Emerging telecom markets lure operators

While regional telecom operators continue to push into new markets in and around the region, there appears to be a growing disparity between the potential of markets in much of Middle East, and those in Africa and other emerging markets.

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By  Roger Field Published  August 13, 2008

While regional telecom operators continue to push into new markets in and around the region, there appears to be a growing disparity between the potential of markets in much of Middle East, and those in Africa and other emerging markets.

Operators with expansion plans focused on emerging markets and countries with relatively low penetration rates appear to be reaping dividends. UAE incumbent Etisalat is one case in point.

The company was recently recognised as the world's fastest growing mobile operator in a report from Informa Telecoms & Media. The study, published in July, ranked operator groups on the total number of mobile subscriptions based on their percentage ownership of mobile operators.

Etisalat achieved an increase of some 106% in 1Q08 compared with the previous quarter, achieving a mobile subscriber base at 24.2 million across its 16 markets in the Middle East, Africa and Asia.

The report added that operators with a heavy focus on emerging markets continue to reap the benefits of high growth rates with SingTel, Telecom Malaysia, Telekom Austria, MTN and Vodafone, which moved into the top 10 in 2008, experiencing annual growth rates of more 40% in their proportionate bases in 1Q08.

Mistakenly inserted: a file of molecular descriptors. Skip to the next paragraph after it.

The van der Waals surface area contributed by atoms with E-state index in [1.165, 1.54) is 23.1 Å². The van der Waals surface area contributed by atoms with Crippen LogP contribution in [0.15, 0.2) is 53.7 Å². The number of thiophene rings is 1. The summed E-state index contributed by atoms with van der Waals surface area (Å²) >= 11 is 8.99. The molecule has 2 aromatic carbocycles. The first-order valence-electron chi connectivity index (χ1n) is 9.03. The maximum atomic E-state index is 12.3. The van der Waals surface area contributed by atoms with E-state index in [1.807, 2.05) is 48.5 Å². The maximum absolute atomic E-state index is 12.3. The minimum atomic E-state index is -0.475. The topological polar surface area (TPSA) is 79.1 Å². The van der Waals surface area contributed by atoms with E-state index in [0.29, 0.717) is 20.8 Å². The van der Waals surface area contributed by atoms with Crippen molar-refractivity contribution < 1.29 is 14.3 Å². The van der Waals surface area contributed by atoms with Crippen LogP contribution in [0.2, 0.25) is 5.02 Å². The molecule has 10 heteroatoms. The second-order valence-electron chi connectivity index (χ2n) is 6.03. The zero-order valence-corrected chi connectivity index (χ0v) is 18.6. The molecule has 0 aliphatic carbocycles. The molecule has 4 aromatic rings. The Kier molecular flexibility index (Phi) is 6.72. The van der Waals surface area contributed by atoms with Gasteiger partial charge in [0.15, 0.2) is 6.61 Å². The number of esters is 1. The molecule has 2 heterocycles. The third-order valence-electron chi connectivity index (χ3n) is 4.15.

Zain, which emerged as the second fastest growing operator in the report, also looks set to reap the rewards of a strategy that embraces markets with low mobile penetration rates. Zain Nigeria is targeting a subscriber base of 30 million within the next three years, according to reports in the Nigerian press.

But the desire of regional operators, including Zain and Saudi Arabia’s STC to gain a presence in already saturated markets, could weigh more heavily on company balance sheets.

Zain, which paid US$6.1 billion for the third Saudi Arabian mobile phone licence last year, has invested more than $1.5 billion on its Saudi Arabian operation to date, and some analysts think it is unlikely to see a significant return on its investment until 2009.

Furthermore, the rate of growth in KSA’s mobile sector is expected to slow significantly in the next couple of years, as the country’s penetration rates soar, a recent report predicts. EFH Hermes expects there to be about 6.4 million mobile additions in Saudi Arabia in 2008, which is lower than the 7.4 million added in 2007.

Saudi Arabia’s STC similarly raised eyebrows when it paid US$900 million for a 26% stake in Kuwait’s third mobile licence, valuing the licence at around US$3.5 billion.

Some industry insiders view such bids as simply too expensive. “We believe the licence prices in the region have gone overboard and by analysing the last few bids I don't think that that it will be financially feasible to break even in a reasonable time,” Dr. Sultan Bahabri, chairman of Hits Telecom, told CommsMEA in a recent interview.

While the likes of Zain and STC are able to absorb the high costs of these licences, and may eventually make a profit in those highly penetrated markets, it is clear that there is a far better business case for a carefully planned entry into emerging markets with low mobile penetration rates.

Roger Field is the editor of Communications Middle East & Africa.

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